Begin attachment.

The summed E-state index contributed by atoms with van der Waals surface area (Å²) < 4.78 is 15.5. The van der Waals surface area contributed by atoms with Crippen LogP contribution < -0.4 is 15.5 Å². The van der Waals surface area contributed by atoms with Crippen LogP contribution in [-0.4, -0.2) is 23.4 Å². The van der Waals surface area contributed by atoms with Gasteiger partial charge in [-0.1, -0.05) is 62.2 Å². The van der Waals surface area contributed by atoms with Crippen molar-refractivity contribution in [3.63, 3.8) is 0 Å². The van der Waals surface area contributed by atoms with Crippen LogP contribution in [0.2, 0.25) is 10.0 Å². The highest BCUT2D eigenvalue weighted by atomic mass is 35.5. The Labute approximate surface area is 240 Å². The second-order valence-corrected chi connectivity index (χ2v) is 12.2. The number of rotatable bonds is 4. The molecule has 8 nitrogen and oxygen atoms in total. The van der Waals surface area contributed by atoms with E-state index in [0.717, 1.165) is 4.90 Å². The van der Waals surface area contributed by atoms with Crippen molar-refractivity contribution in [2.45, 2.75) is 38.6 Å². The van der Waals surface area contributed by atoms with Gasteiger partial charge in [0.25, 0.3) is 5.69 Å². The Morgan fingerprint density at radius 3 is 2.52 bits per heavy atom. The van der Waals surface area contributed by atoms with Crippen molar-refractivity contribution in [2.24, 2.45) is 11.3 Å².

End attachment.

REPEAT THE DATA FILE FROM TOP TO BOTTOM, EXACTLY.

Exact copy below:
The summed E-state index contributed by atoms with van der Waals surface area (Å²) < 4.78 is 15.5. The van der Waals surface area contributed by atoms with Crippen LogP contribution < -0.4 is 15.5 Å². The van der Waals surface area contributed by atoms with Crippen LogP contribution in [-0.4, -0.2) is 23.4 Å². The van der Waals surface area contributed by atoms with Gasteiger partial charge in [-0.1, -0.05) is 62.2 Å². The van der Waals surface area contributed by atoms with Crippen molar-refractivity contribution in [3.63, 3.8) is 0 Å². The van der Waals surface area contributed by atoms with Crippen LogP contribution in [0.2, 0.25) is 10.0 Å². The highest BCUT2D eigenvalue weighted by atomic mass is 35.5. The Labute approximate surface area is 240 Å². The second-order valence-corrected chi connectivity index (χ2v) is 12.2. The number of rotatable bonds is 4. The molecule has 8 nitrogen and oxygen atoms in total. The van der Waals surface area contributed by atoms with E-state index in [0.717, 1.165) is 4.90 Å². The van der Waals surface area contributed by atoms with Crippen molar-refractivity contribution in [2.45, 2.75) is 38.6 Å². The van der Waals surface area contributed by atoms with Gasteiger partial charge in [0.25, 0.3) is 5.69 Å². The Morgan fingerprint density at radius 3 is 2.52 bits per heavy atom. The van der Waals surface area contributed by atoms with Crippen molar-refractivity contribution in [2.24, 2.45) is 11.3 Å².